Find Out What Kind of Investor You Are
The investment profession’s Holy Grail is a formula for figuring out how clients will react to market gyrations. If you’ve ever used a financial planner or broker, you probably were asked to fill out a questionnaire, especially one designed to pinpoint your risk tolerance. Answer the questions and planners typecast you.
The idea is that if they know what motivates you financially, they can tailor a portfolio to suit your risk tolerance.
Most of these questionnaires don’t work, or at least not well. (But there is one test that I believe works very well.) As one financial planner told me, the tests rarely worked because of the “Mike Tyson” problem. The former heavyweight champ is credited with saying, “Everybody has a plan until they get punched in the face.”
So when the market crashed in 2008, even many investors who scored on those tests as loving volatility sold stocks at the bottom and lost their shirts. Likewise, investors who score as cautious still pile in at the top of the market and lose their shirts when the bubble pops.
Unlocking Investor Behavior
I have to admit I was once enamored with slicing and dicing investors by archetypes. But eventually I realized, as many planners have, that these systems are incomplete, ineffective or just plain silly. Dozens of other descriptions of investors are based on everything from pop psychology to Buddhism. Then in the past 15 years, the field of behavioral finance unlocked much of the basic wiring for our financial decision-making. Given most investors don’t even earn the market rate of return because their biases lead them to make bad decisions, finding the key to influence their behavior is important work.
I recently came across a behavioral- science company, DNA Behavior, that devises solutions in different areas and has designed an eye-opening system that may be a key to understanding investor behavior.
Its president, Hugh Massie, started a financial services business in the 1990s and observed, “It doesn’t matter whether a client is wealthy or not. They behave a certain way when things are going well, but under pressure their behavior changes.”
Since then he’s worked with psychologists and behaviorists to develop a system that accounts for our biases—things such as following the herd or having an unreasonable fear of losses. Using the firm’s proprietary questionnaires, he can predict an individual’s likely behavior during market ups and downs.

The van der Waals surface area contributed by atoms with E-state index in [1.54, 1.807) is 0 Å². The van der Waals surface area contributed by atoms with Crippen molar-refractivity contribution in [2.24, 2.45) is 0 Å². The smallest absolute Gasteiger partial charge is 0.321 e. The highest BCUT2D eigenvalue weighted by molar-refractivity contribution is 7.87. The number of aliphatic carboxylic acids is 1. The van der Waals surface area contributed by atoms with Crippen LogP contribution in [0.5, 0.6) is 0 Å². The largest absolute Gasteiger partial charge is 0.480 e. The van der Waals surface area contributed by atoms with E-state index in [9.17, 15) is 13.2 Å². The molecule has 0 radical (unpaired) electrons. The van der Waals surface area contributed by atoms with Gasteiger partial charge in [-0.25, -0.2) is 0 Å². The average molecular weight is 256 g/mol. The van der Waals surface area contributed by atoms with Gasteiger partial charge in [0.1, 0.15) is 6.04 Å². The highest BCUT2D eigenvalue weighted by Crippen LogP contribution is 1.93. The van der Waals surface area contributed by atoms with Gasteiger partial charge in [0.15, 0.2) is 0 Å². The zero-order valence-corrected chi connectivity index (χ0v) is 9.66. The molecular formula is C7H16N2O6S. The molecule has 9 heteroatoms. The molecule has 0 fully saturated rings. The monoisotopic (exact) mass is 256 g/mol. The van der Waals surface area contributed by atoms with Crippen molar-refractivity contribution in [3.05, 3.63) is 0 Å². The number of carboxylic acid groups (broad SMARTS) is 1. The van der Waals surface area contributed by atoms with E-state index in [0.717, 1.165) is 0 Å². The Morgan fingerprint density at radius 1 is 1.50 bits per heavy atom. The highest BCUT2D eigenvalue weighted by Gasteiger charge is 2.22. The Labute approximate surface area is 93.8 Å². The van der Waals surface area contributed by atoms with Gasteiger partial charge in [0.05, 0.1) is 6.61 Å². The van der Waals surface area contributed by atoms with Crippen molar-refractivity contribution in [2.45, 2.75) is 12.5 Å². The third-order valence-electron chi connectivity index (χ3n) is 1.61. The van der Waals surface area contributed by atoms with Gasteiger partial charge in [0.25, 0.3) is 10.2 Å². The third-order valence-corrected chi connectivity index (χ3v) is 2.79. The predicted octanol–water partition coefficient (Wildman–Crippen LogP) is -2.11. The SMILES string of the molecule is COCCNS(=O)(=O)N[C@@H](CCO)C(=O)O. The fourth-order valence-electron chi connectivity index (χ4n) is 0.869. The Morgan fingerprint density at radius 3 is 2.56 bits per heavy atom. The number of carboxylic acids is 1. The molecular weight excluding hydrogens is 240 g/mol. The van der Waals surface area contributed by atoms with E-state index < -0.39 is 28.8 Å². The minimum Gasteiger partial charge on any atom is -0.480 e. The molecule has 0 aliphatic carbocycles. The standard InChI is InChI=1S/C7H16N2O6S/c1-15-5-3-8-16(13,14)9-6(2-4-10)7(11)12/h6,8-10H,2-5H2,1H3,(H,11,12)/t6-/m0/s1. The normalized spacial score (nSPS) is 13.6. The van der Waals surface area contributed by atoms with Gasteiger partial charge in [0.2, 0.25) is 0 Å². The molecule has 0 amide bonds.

I took the questionnaire. It forces you to make difficult decisions regarding trade-offs to simulate thinking under pressure. But of all the questionnaires I’ve taken—and I’ve taken at least a dozen—it described me the best. (I like new challenges and am flexible, but I may not see dangers and juggle too many tasks.) What’s more, it nailed my risk tolerance and the kind of portfolio I have and am comfortable with, without ever asking me about risk and investing. That’s pretty ingenious.
The DNA Behavior system is designed to help financial professionals identify the right portfolios for clients and communicate with them in tailored ways to help them better weather market volatility. For example, when the market deals us a Mike-Tyson- punch-in-the-face test, some people need reassurance, while others need reining in because they see too many bargains and want to rush in and buy with abandon. At its simplest level, the test breaks people down into four groups. See if any of these groups ring true for you or someone you know.
Goal-setting. Much more goal-driven than average, these people will take risks. Communicating with them is “about their goals and the bottom line,” Massie says. They tend to look at the big picture in a consolidated way, which can be a problem because they’re not as good with details. One danger for goal-setters is they tend to justify losers in their portfolios if the overall result is okay, and trade their accounts too much. The best way to keep them from making bad decisions is to have them focus on making progress toward their overall goals.
Lifestyle. These folks want to maintain their lifestyle and are aware of what other people have and do. They tend to follow the herd and make instinctive decisions with no research. When the market goes down, they need to know “their world isn’t getting rocked,” Massie says. They tend to spend too much money, which can make them a tough client to deal with. In times of trouble, getting through to them involves using graphics in a relaxed environment to illustrate their options.
Information. Besides saving a lot of money, these individuals engage in behavior known as “mental accounting.” This means they tend to sequester money into different accounts—for retirement, vacations, a car fund and so on. They’re more inclined than others to follow patterns and benchmarks, and they can be rigid in their thinking when changes need to be made. These folks need facts, details and transparency to change their views.
Stability. We are all loss-averse to some degree—behavioral studies show we feel the pain of loss more than twice as much as the pleasure of an equal-size gain. But stability people are hyper-sensitive to losses. They also are afraid of making decisions for fear of making wrong ones. When losses occur, they need a calm atmosphere and space to discuss their feelings to avoid making rash decisions.
Find out what kind of investor you are today.
Robert Frick is Editorial Director of Investing Daily.